FUDiabetes

T1, T1.5 or T2?

#1

Back in December 2017 I switched endocrinologists.

My old one labeled me T2 and kept giving me orals which helped some but not very much. After trying victoza and that not doing much, my old endo stopped all orals and put me on Novolog and kept the Victoza. My A1C went down some, bust still in the low 7 A1C range.

My new doc did antibody tests 12/19/2017 and found:

GAD-65 <5
IAA <5
IA2 < 1
but
CPEP 0.7

Unsure what time of day the cpep was run and if it was fasting or not.

He said Anything 0.8 or lower was clinically Type 1 and if I was on medicare, I’d meet the criteria for T1 but since I was already on insulin, further testing was a waste of time since it would be the same treatment. He also said that if it would help for insurance, he would re-label me T1.

I’m currently on a Dex G6 and omnipod but highly insulin resistant running anywhere from a low of 60 units per day of insulin to a max of 120 units depending on what I eat.

But now I want to branch out and talk about Diabetes on the boards and on facebook.

Just not sure how to label myself. Am I an insulin dependent T2 or a misdiagnosed T2 turned T1 (1.5)?

A1Cs have been pretty steady with the latest being 6.0 on 2/5/2019 but I’m not doing all that great on preventing highs and lows.

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#2

So putting a type on what you have is somewhat of a tough call. You have a negative test for GAD antibodies, so in my understanding that rules out classic Type 1. You also have a test on the low normal end of the C-peptide range, hopefully this was a fasting blood test, otherwise I don’t think the C-Pep is valid. The fact that you have low levels of GAD and low normal C-Pep, would mean to me you have type 2 that has progressed to insulin dependence with a low to moderate amount of insulin resistance. Just as a point of comparison you are using double to triple the amount of insulin my 16 year old Type 1 son does.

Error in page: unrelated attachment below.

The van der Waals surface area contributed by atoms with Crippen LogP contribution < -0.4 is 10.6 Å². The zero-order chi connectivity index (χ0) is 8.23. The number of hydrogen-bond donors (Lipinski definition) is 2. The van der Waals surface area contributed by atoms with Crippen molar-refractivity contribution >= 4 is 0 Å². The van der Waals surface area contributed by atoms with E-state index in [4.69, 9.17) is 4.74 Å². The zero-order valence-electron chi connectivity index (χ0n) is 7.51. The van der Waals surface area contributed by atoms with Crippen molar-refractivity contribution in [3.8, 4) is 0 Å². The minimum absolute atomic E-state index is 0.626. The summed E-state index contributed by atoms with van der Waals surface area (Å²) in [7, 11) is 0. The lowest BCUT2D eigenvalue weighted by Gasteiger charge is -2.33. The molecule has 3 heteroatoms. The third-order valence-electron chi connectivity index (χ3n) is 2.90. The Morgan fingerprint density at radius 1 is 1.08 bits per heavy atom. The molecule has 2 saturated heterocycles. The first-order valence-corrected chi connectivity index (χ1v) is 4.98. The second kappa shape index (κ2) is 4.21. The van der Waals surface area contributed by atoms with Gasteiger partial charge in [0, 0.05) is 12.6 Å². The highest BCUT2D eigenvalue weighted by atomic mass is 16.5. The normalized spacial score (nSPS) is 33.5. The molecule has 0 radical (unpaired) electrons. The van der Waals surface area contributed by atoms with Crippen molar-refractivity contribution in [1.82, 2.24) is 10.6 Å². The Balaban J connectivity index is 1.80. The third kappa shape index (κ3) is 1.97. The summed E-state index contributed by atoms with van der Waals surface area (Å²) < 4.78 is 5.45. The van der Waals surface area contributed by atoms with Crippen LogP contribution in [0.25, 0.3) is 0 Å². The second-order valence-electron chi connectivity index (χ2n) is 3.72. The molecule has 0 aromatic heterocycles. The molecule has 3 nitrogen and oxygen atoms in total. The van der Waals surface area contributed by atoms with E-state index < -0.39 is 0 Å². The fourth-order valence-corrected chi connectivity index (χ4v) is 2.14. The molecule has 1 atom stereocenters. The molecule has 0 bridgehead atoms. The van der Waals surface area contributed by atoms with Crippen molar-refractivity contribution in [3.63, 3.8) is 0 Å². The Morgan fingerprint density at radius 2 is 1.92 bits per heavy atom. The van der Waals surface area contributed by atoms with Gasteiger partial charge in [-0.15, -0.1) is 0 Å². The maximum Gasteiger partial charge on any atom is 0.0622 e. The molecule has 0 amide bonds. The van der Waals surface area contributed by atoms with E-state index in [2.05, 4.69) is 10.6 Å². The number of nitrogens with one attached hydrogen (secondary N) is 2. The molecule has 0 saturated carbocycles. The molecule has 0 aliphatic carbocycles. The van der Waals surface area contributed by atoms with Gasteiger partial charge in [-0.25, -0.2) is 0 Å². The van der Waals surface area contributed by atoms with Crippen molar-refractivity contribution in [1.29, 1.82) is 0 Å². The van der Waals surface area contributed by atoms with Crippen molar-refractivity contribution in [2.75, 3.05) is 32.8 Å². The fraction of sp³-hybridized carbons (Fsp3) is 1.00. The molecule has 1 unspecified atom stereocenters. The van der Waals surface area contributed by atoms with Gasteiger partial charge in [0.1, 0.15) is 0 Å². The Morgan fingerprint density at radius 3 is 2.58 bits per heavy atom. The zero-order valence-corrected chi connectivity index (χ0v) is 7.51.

In our diabetes travels I have met people that meet the classic definition of Type 1, 1.5 and 2. But I also know a couple of people that have a variant of Type 1.5 that includes a really high level of insulin resistance, think like having to take 500+ units of insulin a day. So there are outliers at each type definition.

The interesting thing, is that once you progress to insulin, regardless of type, you have more in common with the Type 1 crowd than not.

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#3

Thanks Chris. I think the reason my new endo didn’t do further testing was that because he knew I was already on insulin and wanted to continue that, so he said that the label was a moot issue since a T1 would be treated the same way.

I just wanted clarification when I write so that I know what to call myself and how to properly fill out my profile(s) on various boards.

And FWIW, I’m fairly certain that the blood work was fasting as I usually show up fasting when I’m not sure if fasting is needed or not.

#4

That’s what I’d call it. I think “Type 1” is the old but still widely-used term for absolute insulin deficiency of auto-immune origin. Without the auto-antibodies showing up in your labs, that would indicate you don’t have type 1. Type 2 does tend to progress to insulin dependence as the overtaxed pancreas wears out.

That said, sometimes doctors will label an insulin-dependent type 2 as “type 1” for strategic reasons. Calling it type 1 may avoid problems with insurance and with visits to other doctors by making it clear that insulin is required. It can also avoid the false and undeserved stigma that some ignorant people attach to the type 2 label based on the incorrect and absurd notion that a person who has type 2 insulin somehow caused or deserves to have their disease because of their lifestyle choices. That’s as wrong as saying someone who has a heart attack or cancer deserves it and brought it on themselves because they didn’t eat right.

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#5

I thought the GAD test was not applicable for someone already taking insulin?

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#6

That’s correct Kenrick